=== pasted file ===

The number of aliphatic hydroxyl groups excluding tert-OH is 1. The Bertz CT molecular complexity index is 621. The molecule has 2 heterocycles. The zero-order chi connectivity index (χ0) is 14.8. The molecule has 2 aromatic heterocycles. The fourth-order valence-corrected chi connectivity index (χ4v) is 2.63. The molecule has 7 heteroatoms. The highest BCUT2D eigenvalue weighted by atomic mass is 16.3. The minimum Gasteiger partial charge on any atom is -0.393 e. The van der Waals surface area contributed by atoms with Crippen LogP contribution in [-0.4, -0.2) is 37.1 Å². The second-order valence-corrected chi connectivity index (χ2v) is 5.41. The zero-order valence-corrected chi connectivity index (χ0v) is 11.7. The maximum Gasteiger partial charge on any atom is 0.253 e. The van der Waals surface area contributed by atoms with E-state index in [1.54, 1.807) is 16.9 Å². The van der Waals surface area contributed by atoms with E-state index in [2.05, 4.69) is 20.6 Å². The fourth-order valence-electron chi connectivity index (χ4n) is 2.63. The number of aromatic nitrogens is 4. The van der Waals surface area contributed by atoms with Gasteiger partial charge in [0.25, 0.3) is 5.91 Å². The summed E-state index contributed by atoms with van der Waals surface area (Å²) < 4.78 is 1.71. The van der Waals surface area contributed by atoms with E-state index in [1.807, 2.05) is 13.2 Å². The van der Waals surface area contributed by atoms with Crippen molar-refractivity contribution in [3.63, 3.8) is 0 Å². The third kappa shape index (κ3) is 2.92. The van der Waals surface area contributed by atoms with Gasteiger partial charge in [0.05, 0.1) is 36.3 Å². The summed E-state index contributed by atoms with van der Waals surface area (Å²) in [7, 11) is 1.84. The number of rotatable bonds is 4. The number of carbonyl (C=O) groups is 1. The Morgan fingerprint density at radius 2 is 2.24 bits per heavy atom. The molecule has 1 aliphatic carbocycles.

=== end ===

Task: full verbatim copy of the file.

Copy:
The number of aliphatic hydroxyl groups excluding tert-OH is 1. The Bertz CT molecular complexity index is 621. The molecule has 2 heterocycles. The zero-order chi connectivity index (χ0) is 14.8. The molecule has 2 aromatic heterocycles. The fourth-order valence-corrected chi connectivity index (χ4v) is 2.63. The molecule has 7 heteroatoms. The highest BCUT2D eigenvalue weighted by atomic mass is 16.3. The minimum Gasteiger partial charge on any atom is -0.393 e. The van der Waals surface area contributed by atoms with Crippen LogP contribution in [-0.4, -0.2) is 37.1 Å². The second-order valence-corrected chi connectivity index (χ2v) is 5.41. The zero-order valence-corrected chi connectivity index (χ0v) is 11.7. The maximum Gasteiger partial charge on any atom is 0.253 e. The van der Waals surface area contributed by atoms with E-state index in [1.54, 1.807) is 16.9 Å². The van der Waals surface area contributed by atoms with E-state index in [2.05, 4.69) is 20.6 Å². The fourth-order valence-electron chi connectivity index (χ4n) is 2.63. The number of aromatic nitrogens is 4. The van der Waals surface area contributed by atoms with Gasteiger partial charge in [0.25, 0.3) is 5.91 Å². The summed E-state index contributed by atoms with van der Waals surface area (Å²) < 4.78 is 1.71. The van der Waals surface area contributed by atoms with E-state index in [1.807, 2.05) is 13.2 Å². The van der Waals surface area contributed by atoms with Crippen molar-refractivity contribution in [3.63, 3.8) is 0 Å². The third kappa shape index (κ3) is 2.92. The van der Waals surface area contributed by atoms with Gasteiger partial charge in [0.05, 0.1) is 36.3 Å². The summed E-state index contributed by atoms with van der Waals surface area (Å²) in [7, 11) is 1.84. The number of rotatable bonds is 4. The number of carbonyl (C=O) groups is 1. The Morgan fingerprint density at radius 2 is 2.24 bits per heavy atom. The molecule has 1 aliphatic carbocycles.